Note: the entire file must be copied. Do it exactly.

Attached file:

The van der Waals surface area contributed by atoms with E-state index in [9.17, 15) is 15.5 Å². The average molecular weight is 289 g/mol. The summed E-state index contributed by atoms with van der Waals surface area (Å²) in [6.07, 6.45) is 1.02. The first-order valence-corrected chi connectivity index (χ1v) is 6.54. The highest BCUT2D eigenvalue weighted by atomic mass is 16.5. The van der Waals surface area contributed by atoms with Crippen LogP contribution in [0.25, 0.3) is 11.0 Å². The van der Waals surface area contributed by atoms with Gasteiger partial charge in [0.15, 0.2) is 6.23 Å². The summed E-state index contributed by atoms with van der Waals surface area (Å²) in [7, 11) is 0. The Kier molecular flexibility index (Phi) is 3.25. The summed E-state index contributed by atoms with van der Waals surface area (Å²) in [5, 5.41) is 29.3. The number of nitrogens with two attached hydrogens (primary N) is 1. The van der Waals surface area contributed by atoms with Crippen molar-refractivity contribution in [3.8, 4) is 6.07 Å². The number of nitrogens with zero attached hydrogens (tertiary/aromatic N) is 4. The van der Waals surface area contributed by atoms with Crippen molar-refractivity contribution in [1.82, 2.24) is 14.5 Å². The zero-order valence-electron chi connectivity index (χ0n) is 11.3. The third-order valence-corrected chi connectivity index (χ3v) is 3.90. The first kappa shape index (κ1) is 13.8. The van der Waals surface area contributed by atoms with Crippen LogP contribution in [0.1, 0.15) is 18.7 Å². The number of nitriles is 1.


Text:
The van der Waals surface area contributed by atoms with E-state index in [9.17, 15) is 15.5 Å². The average molecular weight is 289 g/mol. The summed E-state index contributed by atoms with van der Waals surface area (Å²) in [6.07, 6.45) is 1.02. The first-order valence-corrected chi connectivity index (χ1v) is 6.54. The highest BCUT2D eigenvalue weighted by atomic mass is 16.5. The van der Waals surface area contributed by atoms with Crippen LogP contribution in [0.25, 0.3) is 11.0 Å². The van der Waals surface area contributed by atoms with Gasteiger partial charge in [0.15, 0.2) is 6.23 Å². The summed E-state index contributed by atoms with van der Waals surface area (Å²) in [7, 11) is 0. The Kier molecular flexibility index (Phi) is 3.25. The summed E-state index contributed by atoms with van der Waals surface area (Å²) in [5, 5.41) is 29.3. The number of nitrogens with two attached hydrogens (primary N) is 1. The van der Waals surface area contributed by atoms with Crippen molar-refractivity contribution in [3.8, 4) is 6.07 Å². The number of nitrogens with zero attached hydrogens (tertiary/aromatic N) is 4. The van der Waals surface area contributed by atoms with Crippen molar-refractivity contribution in [1.82, 2.24) is 14.5 Å². The zero-order valence-electron chi connectivity index (χ0n) is 11.3. The third-order valence-corrected chi connectivity index (χ3v) is 3.90. The first kappa shape index (κ1) is 13.8. The van der Waals surface area contributed by atoms with Crippen LogP contribution in [0.1, 0.15) is 18.7 Å². The number of nitriles is 1.